Shipyard, highways at risk?
Meanwhile, most?of the Puget Sound Naval Shipyard and Navy base in Bremerton would be swamped with just under 1 foot of water, the modeling shows.?
The wave would move further along Sinclair Inlet toward Gorst, where it would flood both Highway 3 and Highway 166 with around 3 1/2 feet of water, likely taking out of service a critical transportation?link on and off the Kitsap Peninsula. The idea of such flooding has served to galvanize local leaders in supporting a megaproject to elevate the highway through Gorst in what would be a $500 millon project.?
The Hood Canal Bridge could also be affected, and transportation officials plan to try to?open its drawbridge if there is time to do so, according to WSDOT spokesman Doug Adamson. However, Adamson said the department is more worried about waves during storms.
"Storm waves are like breaking waves at the beach. They are very powerful and come from several directions, Adamson said.?"A tsunami wave is like a giant rolling wave that lifts up and then lowers you back down. Tsunami waves are typically more powerful when they run on shore and release all their energy."?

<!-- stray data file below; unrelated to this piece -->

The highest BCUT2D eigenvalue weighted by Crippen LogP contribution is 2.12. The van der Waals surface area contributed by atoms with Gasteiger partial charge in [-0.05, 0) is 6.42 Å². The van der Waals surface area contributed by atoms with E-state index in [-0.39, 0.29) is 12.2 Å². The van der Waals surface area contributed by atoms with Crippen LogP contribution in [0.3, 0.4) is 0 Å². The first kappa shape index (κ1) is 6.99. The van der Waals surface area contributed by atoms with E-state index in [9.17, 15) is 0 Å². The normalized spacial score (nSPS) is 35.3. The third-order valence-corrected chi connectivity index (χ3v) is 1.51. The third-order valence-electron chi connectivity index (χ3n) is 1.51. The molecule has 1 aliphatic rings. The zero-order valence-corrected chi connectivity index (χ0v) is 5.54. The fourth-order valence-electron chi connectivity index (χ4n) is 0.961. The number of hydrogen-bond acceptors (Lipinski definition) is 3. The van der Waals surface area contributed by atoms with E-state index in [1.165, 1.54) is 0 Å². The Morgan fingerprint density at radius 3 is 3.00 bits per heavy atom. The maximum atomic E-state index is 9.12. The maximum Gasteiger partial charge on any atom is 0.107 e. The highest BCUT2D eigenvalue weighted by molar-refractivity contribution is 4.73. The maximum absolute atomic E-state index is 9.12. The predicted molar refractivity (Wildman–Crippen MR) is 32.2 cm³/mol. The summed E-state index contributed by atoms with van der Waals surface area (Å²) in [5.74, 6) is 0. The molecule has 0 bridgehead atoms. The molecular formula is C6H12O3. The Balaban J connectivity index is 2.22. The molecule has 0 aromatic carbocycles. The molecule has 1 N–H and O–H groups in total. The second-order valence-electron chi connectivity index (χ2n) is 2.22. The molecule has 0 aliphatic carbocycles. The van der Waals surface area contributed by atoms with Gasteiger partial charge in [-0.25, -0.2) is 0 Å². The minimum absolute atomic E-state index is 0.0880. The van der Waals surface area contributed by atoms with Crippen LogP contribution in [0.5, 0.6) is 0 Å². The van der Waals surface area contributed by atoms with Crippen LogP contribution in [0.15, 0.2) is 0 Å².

The state also used modeling to map where tsunami wave action would create the highest currents, in places where tighter passages create a funnel effect. In Kitsap, Gamble Bay and Rich Passage are expected to have 12-knot currents, creating havoc for vessels, including the Seattle-Bremerton ferries or any other boaters.?
Ferries, which could prove invaluable in emergencies, particularly when roads and bridges become impassable, would move "to the deepest possible body of water," according to the Washington State Ferries plan for a Cascadia event. If docked, ferries would evacuate passengers?and then move to the deepest possible body of water.
'If it's strong, if it's long, get gone'
Scientists, digging into layers of sediment in tidal zones, have found the last "megathrust"?Cascadia Subduction Zone earthquake occurred in 1700. One is likely to happen again, and it's just a question of when.??
Allen uses a simple adage when advising about?finding higher ground after an earthquake:?"If it's strong, if it's long, get gone."
One of the next reports from the state's geological survey is?mapping the other potentially devastating quake —?one involving the Seattle Fault. It expects to present?those findings to the public later this year.
To see the state's research, go to?dnr.wa.gov/tsunami.
This article has been updated with Corina Allen's new last name.